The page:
Internally focused

I said I was internally focused, and explained that. “How wonderful!” said Bella, which surprised me, as I had seen it as a handicap. Yet-

My attention is focused on my internal experience rather than external experience. I read of phenomenology, the idea that my experience is not of that chair in my kitchen, itself, but of my own perceptions mixed with my understanding of chairs and that chair, but this is one stage further: I am always more concerned with my own feelings and internal responses than with what I perceive to be external to me. So seeing an argument, I would be more concerned with my own fear, and how I was expressing it, than with what the participants were saying.

I experienced this as oppression, as self-slavery. I would notice my fear, and fear it. I would endeavour not to let it show, but really deny to myself that it was showing rather than successfully prevent it showing. My desire was about preserving a comfortable emotional state rather than creating external reality. This makes me timid and retiring even though my feelings would make me extrovert, boisterous and assertive. Yes, really!

Yet what could it mean to see this positively? Part of my awareness is on my internal reactions. As I come to accept my own feelings, and fight them less, being aware of them is a benefit. I practised this in the supermarket yesterday. What am I feeling, now? The ground note is happiness: that was a really good weekend. Feelings do not stop me noticing what is external to me, unless I desire to manage them rather than accept them.

(Line from Humans on Channel 4- “What is it like to be a teenage girl?” –Frightening, confusing- like my emotions are too big. Well, yeah. We learn better ways of being.)

By the trolleys, a woman asked if I had two pound coins, so she could release one. I had, and gave her two pound coins for one £2 coin. She was delighted: “Thank you so much! That is your good deed for the day.” Whereas, I thought it a small thing to do, and was pleased to help, and pleased to have the friendly contact with a stranger. You do too, don’t you? Doesn’t everyone get pleasure from such things?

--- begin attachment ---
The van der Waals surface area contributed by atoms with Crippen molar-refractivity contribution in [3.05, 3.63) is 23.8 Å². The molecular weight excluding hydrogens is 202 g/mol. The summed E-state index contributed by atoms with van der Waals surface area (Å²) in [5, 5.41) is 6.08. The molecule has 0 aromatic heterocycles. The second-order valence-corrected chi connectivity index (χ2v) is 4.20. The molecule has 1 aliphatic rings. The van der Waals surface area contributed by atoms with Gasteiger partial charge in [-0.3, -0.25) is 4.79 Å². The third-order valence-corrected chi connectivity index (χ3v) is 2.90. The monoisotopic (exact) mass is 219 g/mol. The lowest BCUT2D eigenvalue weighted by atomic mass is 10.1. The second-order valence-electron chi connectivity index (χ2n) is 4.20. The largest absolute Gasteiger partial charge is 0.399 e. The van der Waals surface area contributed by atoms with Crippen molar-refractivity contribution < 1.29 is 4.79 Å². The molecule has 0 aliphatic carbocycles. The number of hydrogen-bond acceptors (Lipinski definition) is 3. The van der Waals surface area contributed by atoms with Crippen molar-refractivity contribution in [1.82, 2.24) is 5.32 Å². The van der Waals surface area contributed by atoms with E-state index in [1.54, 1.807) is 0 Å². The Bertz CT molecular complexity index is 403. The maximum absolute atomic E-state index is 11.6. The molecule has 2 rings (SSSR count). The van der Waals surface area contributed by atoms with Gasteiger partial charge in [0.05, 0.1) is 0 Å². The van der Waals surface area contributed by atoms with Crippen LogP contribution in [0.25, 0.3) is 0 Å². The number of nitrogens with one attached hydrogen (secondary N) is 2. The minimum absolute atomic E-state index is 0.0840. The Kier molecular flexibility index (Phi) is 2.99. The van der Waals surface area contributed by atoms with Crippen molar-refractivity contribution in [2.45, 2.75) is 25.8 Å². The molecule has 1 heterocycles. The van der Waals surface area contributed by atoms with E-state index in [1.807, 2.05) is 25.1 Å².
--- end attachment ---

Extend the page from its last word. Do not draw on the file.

Outside the tube station, on the tube, at St Pancras, the mood is relaxed in the sun on Sunday. Others wear dresses besides me. D says, it is strange to come back into London after that weekend. I think of returning from retreat before, like lowering myself into a bath of cold sewage, moving from that relaxed and authentic space back to the stress and tension of “the Real World” which is actually greater illusion. I did not feel like that. I felt, this is my world, where I can be who I am- just like on retreat. Though when I explained that, I worried that I had shut him down.

Berthe Morisot, Paule Gobillard en robe de bal

Life Loves Me

I continue with the Mirror Exercise. I look in the mirror and say “Life loves me”. And-

First I just feel pain and resentment. It is more as if Life, when particularly pissed off, relieves its feelings by giving me a kicking. Like God and Satan, down the pub with their mates, drunkenly boasting and betting about Job.

Then I feel judgment. Life loves me, and I do not respond in a loving way, hiding my light under a bushel, burying my talent and digging it up in an undeveloped state. Life loves me and I do not perceive that so fail.

I know I am loveable. Perhaps not particularly useful, I am at least beautiful.

Then I feel life loves me, in the gentleness of my life now, all the beauty, the minimal demands on me, and I see that less because of my fear from its fragility, for it may end at any time. That does not prompt me to Take Action but to cower. I feel incapable of what I perceive to be life’s challenges. Arguably I am incapable. And yet inexplicably I am all right. For now.

It is labour, it is my difficult task now to see all the blessings, name them one by one (this is old wisdom from 19th century Methodism not the New Age), so that I might-


Life Loves me?